This new van that I was in had a radio, something that I soon realized had a great advantage in the open wilderness, because it allowed drivers to communicate with each other, letting the others know where they spotted a lion, or a herd of buffalo. While admiring this simple radio set, a call came in, and in spite of my lack of knowledge of Swahili, the guy on the other end did seem to say "leopard". That was more than enough for the driver of this van. He turned right, hard, and decided to take a shortcut through a little clearing in the tall grass. Bad idea, it turned out to be. The moment we found ourselves in the middle of the tall grass, the van gave a sharp jerk as it came to a dead stop. We were stuck in the mud, surrounded by tall grass, and it was getting dark. The driver tried to get some help, but most of the other vans were full, and not really near us. One of them said they'd radio the hotel to send help, but that would take a couple of hours at least. So, in a last ditch effort, we jumped out of the van and began to push, creating a sort of see-saw momentum so that we work the tyres out of the groove that they're resting in.
It was getting darker, as we continued to push, and then suddenly, we heard a soft rumble. At first, it sounded like a muffled roar, not surprising because we were in lion country. But, it was most unnerving because all around us was this yellowed hay-like grass that shot straight into the sky, almost higher than the van, meaning that we wouldn't have been able to see a lion if it had been sitting there watching us all this while. No one uttered a word. I don't think anyone exhaled, for what seemed like forever. We just froze. But, and now that I think about it I can only imagine how silly we looked, because a few seconds after that first rumble, the van with my father in it pulled up alongside...well, pulled up alongside a bunch of guys who were standing around going "Statue" or so it seemed. They had a tow cable, had us out in no time, and we all made it back for a lovely dinner, where we laughed off the apparently imminent danger we had just experienced.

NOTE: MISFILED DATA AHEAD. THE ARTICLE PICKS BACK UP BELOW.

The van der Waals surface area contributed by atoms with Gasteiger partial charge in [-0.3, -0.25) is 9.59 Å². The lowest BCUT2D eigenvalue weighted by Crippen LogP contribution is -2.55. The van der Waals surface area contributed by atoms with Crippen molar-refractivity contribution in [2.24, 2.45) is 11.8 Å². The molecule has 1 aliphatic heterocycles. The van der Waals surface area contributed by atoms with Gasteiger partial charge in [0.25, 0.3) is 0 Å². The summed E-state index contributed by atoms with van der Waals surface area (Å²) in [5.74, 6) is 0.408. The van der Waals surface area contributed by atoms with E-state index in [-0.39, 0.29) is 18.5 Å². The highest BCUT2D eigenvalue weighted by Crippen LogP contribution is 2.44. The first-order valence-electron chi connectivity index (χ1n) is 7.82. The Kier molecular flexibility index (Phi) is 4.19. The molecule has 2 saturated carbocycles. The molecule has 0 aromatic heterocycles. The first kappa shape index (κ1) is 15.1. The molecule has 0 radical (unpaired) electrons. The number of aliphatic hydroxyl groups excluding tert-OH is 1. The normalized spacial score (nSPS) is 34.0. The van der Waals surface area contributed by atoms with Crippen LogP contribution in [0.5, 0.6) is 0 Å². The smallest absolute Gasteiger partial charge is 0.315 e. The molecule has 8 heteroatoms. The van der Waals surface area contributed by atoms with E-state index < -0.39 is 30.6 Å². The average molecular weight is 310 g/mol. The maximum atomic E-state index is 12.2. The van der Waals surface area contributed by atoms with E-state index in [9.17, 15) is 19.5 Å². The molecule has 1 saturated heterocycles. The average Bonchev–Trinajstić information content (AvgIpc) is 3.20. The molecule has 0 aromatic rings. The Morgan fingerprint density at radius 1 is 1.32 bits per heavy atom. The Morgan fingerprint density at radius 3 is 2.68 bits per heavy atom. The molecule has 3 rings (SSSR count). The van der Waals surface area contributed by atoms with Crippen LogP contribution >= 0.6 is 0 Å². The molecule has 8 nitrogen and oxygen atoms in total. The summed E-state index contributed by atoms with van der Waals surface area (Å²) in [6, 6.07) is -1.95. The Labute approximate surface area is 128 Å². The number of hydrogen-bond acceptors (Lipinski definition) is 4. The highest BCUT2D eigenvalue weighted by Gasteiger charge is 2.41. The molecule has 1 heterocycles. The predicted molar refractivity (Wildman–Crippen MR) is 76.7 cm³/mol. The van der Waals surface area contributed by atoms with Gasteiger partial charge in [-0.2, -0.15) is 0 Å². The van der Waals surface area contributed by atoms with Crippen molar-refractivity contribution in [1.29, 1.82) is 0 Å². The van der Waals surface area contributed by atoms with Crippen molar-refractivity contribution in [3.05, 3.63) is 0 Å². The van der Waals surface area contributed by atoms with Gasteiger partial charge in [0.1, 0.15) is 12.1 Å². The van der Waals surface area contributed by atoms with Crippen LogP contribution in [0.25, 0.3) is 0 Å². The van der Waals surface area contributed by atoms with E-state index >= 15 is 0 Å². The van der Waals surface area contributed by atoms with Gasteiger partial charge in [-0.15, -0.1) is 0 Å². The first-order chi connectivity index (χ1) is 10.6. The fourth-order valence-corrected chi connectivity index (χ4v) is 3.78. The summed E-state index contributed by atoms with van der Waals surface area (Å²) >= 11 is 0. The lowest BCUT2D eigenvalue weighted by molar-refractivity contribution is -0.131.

One Last Look Around
The following morning, after a glorious breakfast of fresh fruit and cereal with cold milk, We headed out for another quick round of safari before heading off to our next destination. By morning, the zebra seemed to have a little extra pep in their step, as did the gazelle and the wildebeest. We managed to catch up with a mating lion-lioness pair from the previous evening. As it turns out, this couple was quite the attraction because as we drove up to within range of observing them laying around, I counted at least eight other vans with people ready to take a picture. All the attention seemed to get the lion in the mood because almost as soon as we had pulled up, an imaginary quota of "maximum number of human observers" seemed to have been fulfilled and he begun to grunt in an apparently amorous tone of voice. The female responded appropriately by sitting up and then laying on her stomach, and before you could say "Whiskey Tango Foxtrot" they were at it. And almost as soon as it had begun, the male dismounted most inelegantly with a couple of dangerous-looking love bites to the back of the female's neck, accompanied by what can only be described as angry roaring. All the while, the other tourists were furiously taking as many pictures as they could, like they were going to make flip-books of these two doing it. In fact, a couple of French tourists in the other van got so excited that after the lion and lioness had resumed their slumber in the morning Sun, they resorted to yelling "Encore" in the hopes of a repeat performance. I suppose that was all the "action" any normal human being could stand in one morning, so we headed back to the hotel, checked out, and made our way to Lake Nakuru.